18 Jun 2015
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United Nations humanitarian chief Stephen O’Brien held a lively debate on the future of the Central Emergency Response Fund (CERF) with representatives of the humanitarian community at the UN Economic and Social Council’s (ECOSOC) three-day Humanitarian Affairs segment in Geneva on 18 June.

The discussion was particularly timely in light of CERF’s upcoming 10-year anniversary (15 December) and important global discussions around the future of aid such as the High-Level Panel on Humanitarian Financing, the sustainable development goals and the World Humanitarian Summit.

Mr O’Brien, the UN Under-Secretary-General for Humanitarian Affairs and Emergency Relief Coordinator (ERC), said that CERF has long been a valued and reliable financial partner for the global humanitarian community but that growing global humanitarian needs and a rapidly evolving humanitarian landscape raised the question: “How can CERF maintain and build on its strengths to be fit for the future and stay ahead of the curve?”

Panelists included UN agency, Non-Governmental Organization (NGO), donor, private sector and academic representatives. Here’s what they had to say:

Keep what works

Panelists agreed that CERF was one of the most effective global tools available to ensure rapid humanitarian response to people affected by catastrophe and to support life-saving operations that might stall for lack of funding. They urged the Fund to build on its strengths. 

“CERF has allowed us to rapidly respond whenever there's an emergency ... and to get out there almost immediately,” said Barbara Noseworthy, Assistant Executive Director a.i. of the Partnership, Governance and Advocacy Department at the World Food Programme (WFP). “CERF needs to continue to be a flexible, nimble fund to remain successful.”

Elhadj As Sy, Secretary General of the International Federation of Red Cross and Red Crescent Societies (IFRC) said that in situations of low funding, "CERF has made a huge difference."

Carsten Staur, Ambassador and Permanent Representative of Denmark to the United Nations in Geneva, added the donor perspective: "CERF is an attractive option for donors because it is a quick, well-targeted and lean operation."

Panel members (from left to right): Elhadj As Sy,Secretary General IFRC; Stephen O'Brien, Under-Secretary-general for Humanitarian Affairs and Emergency Relief Coordinator; Carsten Staur, Ambassador and Permanent Representative of Denmark to the United Nations in Geneva and Barbara Noseworthy, Assistant Executive Director a.i., Partnership, Governance and Advocacy, World Food Programme. Credit: OCHA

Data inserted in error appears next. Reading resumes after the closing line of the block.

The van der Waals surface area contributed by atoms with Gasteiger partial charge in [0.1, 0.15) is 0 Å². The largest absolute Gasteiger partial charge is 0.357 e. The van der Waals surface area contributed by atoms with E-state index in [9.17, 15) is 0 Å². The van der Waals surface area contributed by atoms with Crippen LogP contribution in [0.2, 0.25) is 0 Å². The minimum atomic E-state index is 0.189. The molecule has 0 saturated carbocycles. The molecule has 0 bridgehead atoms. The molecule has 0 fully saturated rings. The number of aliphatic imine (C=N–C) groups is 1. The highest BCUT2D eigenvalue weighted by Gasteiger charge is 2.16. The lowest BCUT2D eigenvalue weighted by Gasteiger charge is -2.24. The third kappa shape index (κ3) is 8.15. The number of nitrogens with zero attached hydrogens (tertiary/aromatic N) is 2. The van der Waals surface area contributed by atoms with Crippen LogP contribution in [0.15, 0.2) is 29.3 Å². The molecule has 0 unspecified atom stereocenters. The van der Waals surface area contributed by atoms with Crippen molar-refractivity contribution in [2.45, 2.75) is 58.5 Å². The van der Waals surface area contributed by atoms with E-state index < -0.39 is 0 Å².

CERF is more than just money

“CERF is by far the biggest game changer [for humanitarian leadership] that I have seen in my 10 years in leadership roles in the field,” said Robert Piper, UN Deputy Special Coordinator for the Middle East Peace Process and UN Coordinator for Humanitarian Aid and Development Activities in the Occupied Palestinian Territory.

Mr. Piper explained that CERF processes helped strengthen humanitarian leadership in the field by putting Humanitarian Coordinators firmly in the centre of coordination mechanisms. He added that "CERF helps achieve balance among humanitarian sectors, ensuring that important interventions are not overlooked by urgent needs.”

Denmark’s Mr. Staur added that “CERF plays a role in better linking together the different parts of the UN humanitarian system” while WFP’s Noseworthy said CERF played a critical role in “reinforcing coordination at the country level and brings decisions closer to the affected population.”

Mr. Sy suggested that in the future CERF should partner with all those who can respond effectively on the ground and not necessarily rule out direct funding to NGOs. Currently, CERF grants are allocated to UN programmes, specialized agencies and funds, as well as the International Organization for Migration.

Money is important, but it not the only answer

While some, including Robert Filipp, President of the Innovative Finance Foundation, said CERF’s US$450 million annual target is modest for a global central humanitarian fund and suggested there is significant potential to leverage innovative financing opportunities.

WFP’s Ms. Noseworthy said: “Humanitarian work is due to the failure of prevention - we must do more on preparedness.” Mr Sy added that preparedness activities should be viewed as “life-saving” and emphasized a need for more investment early action to help minimize the scale and magnitude of crises.

In closing, Mr. O'Brien pointed to the sharp rise in humanitarian needs around the world due to violent conflict and said that solutions to conflicts must be found through political means. As crises become protracted, humanitarians carry a disproportionate burden of the response and bridging the divide between humanitarian and development work is critical to protect communities from cycles of crisis.

  • More on the CERF event at ECOSOC can be found here.
  • Two recent studies about CERF’s role in the changing humanitarian landscape can be found here